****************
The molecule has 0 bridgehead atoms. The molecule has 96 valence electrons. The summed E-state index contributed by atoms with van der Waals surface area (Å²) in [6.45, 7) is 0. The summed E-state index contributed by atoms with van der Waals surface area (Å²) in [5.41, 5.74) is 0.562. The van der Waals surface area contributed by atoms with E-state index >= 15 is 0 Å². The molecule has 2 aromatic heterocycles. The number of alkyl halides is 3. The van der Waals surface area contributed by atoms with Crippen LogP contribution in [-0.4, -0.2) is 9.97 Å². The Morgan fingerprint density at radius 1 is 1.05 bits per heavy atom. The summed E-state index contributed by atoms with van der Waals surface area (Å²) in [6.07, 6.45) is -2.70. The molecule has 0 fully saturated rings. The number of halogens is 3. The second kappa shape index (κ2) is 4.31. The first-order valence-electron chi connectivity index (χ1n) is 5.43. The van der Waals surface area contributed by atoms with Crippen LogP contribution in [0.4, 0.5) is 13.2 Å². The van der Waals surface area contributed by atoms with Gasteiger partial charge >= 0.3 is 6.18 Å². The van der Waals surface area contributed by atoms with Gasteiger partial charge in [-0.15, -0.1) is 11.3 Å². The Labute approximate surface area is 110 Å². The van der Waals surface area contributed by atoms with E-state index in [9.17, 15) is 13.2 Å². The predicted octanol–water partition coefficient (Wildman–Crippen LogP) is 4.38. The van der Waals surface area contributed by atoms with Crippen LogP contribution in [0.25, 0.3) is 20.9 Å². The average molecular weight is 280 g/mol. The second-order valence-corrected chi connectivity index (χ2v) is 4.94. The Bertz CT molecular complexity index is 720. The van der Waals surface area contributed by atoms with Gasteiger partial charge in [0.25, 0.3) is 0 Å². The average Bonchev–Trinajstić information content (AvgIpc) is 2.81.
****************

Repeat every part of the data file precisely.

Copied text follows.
The molecule has 0 bridgehead atoms. The molecule has 96 valence electrons. The summed E-state index contributed by atoms with van der Waals surface area (Å²) in [6.45, 7) is 0. The summed E-state index contributed by atoms with van der Waals surface area (Å²) in [5.41, 5.74) is 0.562. The van der Waals surface area contributed by atoms with E-state index >= 15 is 0 Å². The molecule has 2 aromatic heterocycles. The number of alkyl halides is 3. The van der Waals surface area contributed by atoms with Crippen LogP contribution in [-0.4, -0.2) is 9.97 Å². The Morgan fingerprint density at radius 1 is 1.05 bits per heavy atom. The summed E-state index contributed by atoms with van der Waals surface area (Å²) in [6.07, 6.45) is -2.70. The molecule has 0 fully saturated rings. The number of halogens is 3. The second kappa shape index (κ2) is 4.31. The first-order valence-electron chi connectivity index (χ1n) is 5.43. The van der Waals surface area contributed by atoms with Crippen LogP contribution in [0.4, 0.5) is 13.2 Å². The van der Waals surface area contributed by atoms with Gasteiger partial charge >= 0.3 is 6.18 Å². The van der Waals surface area contributed by atoms with Gasteiger partial charge in [-0.15, -0.1) is 11.3 Å². The Labute approximate surface area is 110 Å². The van der Waals surface area contributed by atoms with E-state index in [9.17, 15) is 13.2 Å². The predicted octanol–water partition coefficient (Wildman–Crippen LogP) is 4.38. The van der Waals surface area contributed by atoms with Crippen LogP contribution in [0.25, 0.3) is 20.9 Å². The average molecular weight is 280 g/mol. The second-order valence-corrected chi connectivity index (χ2v) is 4.94. The Bertz CT molecular complexity index is 720. The van der Waals surface area contributed by atoms with Gasteiger partial charge in [0.25, 0.3) is 0 Å². The average Bonchev–Trinajstić information content (AvgIpc) is 2.81.